The Morning Report
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San Diego State University wants a big chunk of land in Mission Valley around Qualcomm Stadium, but the university doesn’t need the land for educational purposes until the year 2047 or later.
The university wants 35 acres of land there and is ready to build a $150 million stadium. But it wouldn’t use the rest of the land for classrooms or faculty housing, at least not yet. Instead, it would own the property and lease it out as “office-type space,” said Bob Schulz, the lead architect and an associate vice president at SDSU.
Scott Lewis reports on this revelation, which Shulz made to a crowd of land-use experts this week.
The disclosure undermines the notion that the university needs the land to expand its educational offerings and serve students in the next several years.
At a press conference in November, then-state Sen. Marty Block pointed to a picture of a campus in Mission Valley and said, “Imagine if you will in a handful of years having this concrete jungle turned into a river park, a beautiful kind of bucolic green campus with academic buildings, with faculty housing, student housing, perhaps a biotech park in one corner and an on-campus football stadium.”
If that ever happens, it wouldn’t be in a “handful of years” after all.
Sacramento Report: Changing County Elections
In this week’s round-up of news from Sacramento, we report on how two Democratic Assembly members want to change how the all-Republican San Diego County Board of Supervisors is elected. Also in the Sacramento Report: Maya Srikrishnan tells us about a bill that Encinitas is backing to get more than 1,000 accessory dwelling units or granny flats – smaller homes that share a property with a main house – to count toward its state-mandated affordable housing goals.
And Sara Libby writes that Assemblywoman Shirley Weber is taking another crack at reforming teacher tenure in California.
VOSD Podcast: SDSU and Hotel Tax Hike
Andy Keatts and Lewis talk about SDSU’s play in Mission Valley on this week’s podcast, as well as Mayor Kevin Faulconer’s push to hold a special election this fall to raise hotel taxes. The higher taxes would pay for an expansion of the convention center, more services for the homeless and road repairs.
Republican Ron Nehring also joined the podcast, and said he thinks Faulconer is an ideal candidate for governor.
Opinion: The Devil in the SoccerCity Details
Theresa Quiroz, a planning commissioner, took a hard look at the SoccerCity plan for Mission Valley. She finds that, contrary to “bright and shiny baubles” being used to market the development, there are things in the deal that don’t sound so hot. For instance, she writes, the plan allows public subsidies to go to a professional sports team, despite suggestions to the contrary.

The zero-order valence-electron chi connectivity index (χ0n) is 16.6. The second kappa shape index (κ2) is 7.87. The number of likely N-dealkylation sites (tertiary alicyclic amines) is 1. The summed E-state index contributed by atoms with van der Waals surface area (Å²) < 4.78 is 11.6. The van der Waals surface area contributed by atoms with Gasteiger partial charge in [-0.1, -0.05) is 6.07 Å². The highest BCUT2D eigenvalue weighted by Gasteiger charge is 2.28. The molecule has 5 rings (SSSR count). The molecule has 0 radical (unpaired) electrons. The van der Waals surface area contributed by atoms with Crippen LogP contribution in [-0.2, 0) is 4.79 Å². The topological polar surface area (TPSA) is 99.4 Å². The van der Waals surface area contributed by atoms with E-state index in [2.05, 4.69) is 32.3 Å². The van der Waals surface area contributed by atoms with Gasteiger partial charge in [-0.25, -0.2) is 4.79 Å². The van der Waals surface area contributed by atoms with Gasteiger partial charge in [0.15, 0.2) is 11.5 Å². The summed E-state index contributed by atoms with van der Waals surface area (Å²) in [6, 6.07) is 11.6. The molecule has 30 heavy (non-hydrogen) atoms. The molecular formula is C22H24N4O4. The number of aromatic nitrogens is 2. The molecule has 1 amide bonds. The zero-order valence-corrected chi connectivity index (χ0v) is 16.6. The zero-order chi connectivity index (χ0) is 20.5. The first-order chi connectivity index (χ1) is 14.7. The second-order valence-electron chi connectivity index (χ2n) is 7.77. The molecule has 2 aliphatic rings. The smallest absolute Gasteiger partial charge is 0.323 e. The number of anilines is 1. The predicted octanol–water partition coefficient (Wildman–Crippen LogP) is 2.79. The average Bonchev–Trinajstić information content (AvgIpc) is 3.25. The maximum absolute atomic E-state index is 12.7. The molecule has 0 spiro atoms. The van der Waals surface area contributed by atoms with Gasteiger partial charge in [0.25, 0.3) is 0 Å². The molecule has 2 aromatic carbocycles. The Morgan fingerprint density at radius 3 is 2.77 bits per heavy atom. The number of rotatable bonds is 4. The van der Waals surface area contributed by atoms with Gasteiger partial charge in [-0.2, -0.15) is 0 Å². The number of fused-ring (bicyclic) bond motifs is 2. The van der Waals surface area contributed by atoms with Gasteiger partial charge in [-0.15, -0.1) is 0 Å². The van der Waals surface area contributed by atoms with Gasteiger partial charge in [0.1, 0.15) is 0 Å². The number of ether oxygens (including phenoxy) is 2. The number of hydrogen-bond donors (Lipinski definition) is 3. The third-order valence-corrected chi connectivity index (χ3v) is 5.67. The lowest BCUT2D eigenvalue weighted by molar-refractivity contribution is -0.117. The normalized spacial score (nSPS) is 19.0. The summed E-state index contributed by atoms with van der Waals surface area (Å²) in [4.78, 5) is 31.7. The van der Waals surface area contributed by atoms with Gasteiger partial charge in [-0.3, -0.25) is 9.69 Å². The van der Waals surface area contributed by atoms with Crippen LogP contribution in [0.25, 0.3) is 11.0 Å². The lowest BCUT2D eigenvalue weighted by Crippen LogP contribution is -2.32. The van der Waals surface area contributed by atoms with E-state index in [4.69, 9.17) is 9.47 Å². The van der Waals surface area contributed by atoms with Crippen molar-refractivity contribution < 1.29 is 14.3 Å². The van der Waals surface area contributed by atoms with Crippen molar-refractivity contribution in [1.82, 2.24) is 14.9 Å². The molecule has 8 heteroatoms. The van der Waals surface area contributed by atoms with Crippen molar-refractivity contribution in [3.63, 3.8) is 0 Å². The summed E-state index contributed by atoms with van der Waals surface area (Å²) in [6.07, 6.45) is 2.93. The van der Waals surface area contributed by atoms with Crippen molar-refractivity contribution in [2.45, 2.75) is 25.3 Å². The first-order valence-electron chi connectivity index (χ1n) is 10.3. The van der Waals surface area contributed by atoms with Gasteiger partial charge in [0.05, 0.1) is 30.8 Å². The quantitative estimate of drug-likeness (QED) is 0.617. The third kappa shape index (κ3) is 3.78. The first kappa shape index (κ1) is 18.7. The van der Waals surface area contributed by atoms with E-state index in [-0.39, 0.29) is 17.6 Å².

In Other News
• Even as developers of affordable housing struggle to build new units, older units are disappearing. (KPBS)
• New sentencing rules will reduce the state’s prison population by 9,500 in the next four years. (Associated Press)
• City officials plan to test for lead in the water of campuses in the San Diego Unified School District. Already, officials have found too much lead in the water at Emerson-Bandini Elementary School. Schools in San Ysidro have also found too much metal and bacteria in the water of several schools, a problem blamed on old fixtures, rather than the underlying water quality. (City News Service, NBC San Diego)
• Border Patrol agents were “assaulted with a car, beaten and punched and threatened with a knife in three separate incidents,” according to the Union-Tribune. One American and two Mexican nationals were arrested.
The Week’s Top Stories
These were the most popular Voice of San Diego stories for the week of Mar. 18-Mar. 24. Click here to see the full top 10.
1. This Change Could Rein in Costs on the Wildly Expensive Mid-Coast Trolley Project
The cost of SANDAG’s highest-profile projects, the Mid-Coast Corridor Transit Project to extend the Blue Line north to the UCSD campus, is especially high for a light-rail project. But there is a change SANDAG could consider that would reduce the price tag and take advantage of both existing light-rail lines and the Coaster rail line. (Alon Levy)
2. Why District Layoffs Hit Poor Schools the Hardest
That layoffs hit the poorest schools hardest is generally accepted as true – both by people who want to preserve the current system of teacher protections and those who want to dismantle it. (Mario Koran)
3. The District Schools Facing the Most Layoffs Are Overwhelmingly Poor
Low-income schools are set to bear the brunt of San Diego Unified’s multimillion-dollar budget cuts. For 16 of the 20 schools in San Diego Unified facing the most teacher layoff notices, at least 75 percent of students qualify for free and reduced-price lunch. (Mario Koran)
4. San Diego’s Bilingual Paradox
San Diego sits at a binational crossroads, perfectly positioned to provide bilingual job candidates in a variety of fields. But local employers still struggle to find qualified bilingual candidates. Employers, language experts and teachers point to one root cause for the disconnect: a public education system that has restricted bilingual education for the past 18 years. (Adriana Heldiz and Mario Koran)
5. Southern California Is Drowning in Drought-Proofing Projects
Water agencies are working on dozens of projects to boost Southern California’s water supply. But many of the agencies are simultaneously boosting their own projects and arguing that others shouldn’t be built – partly out of a fear that ratepayers will only tolerate so many projects, and partly because of politics and territorialism. (Ry Rivard)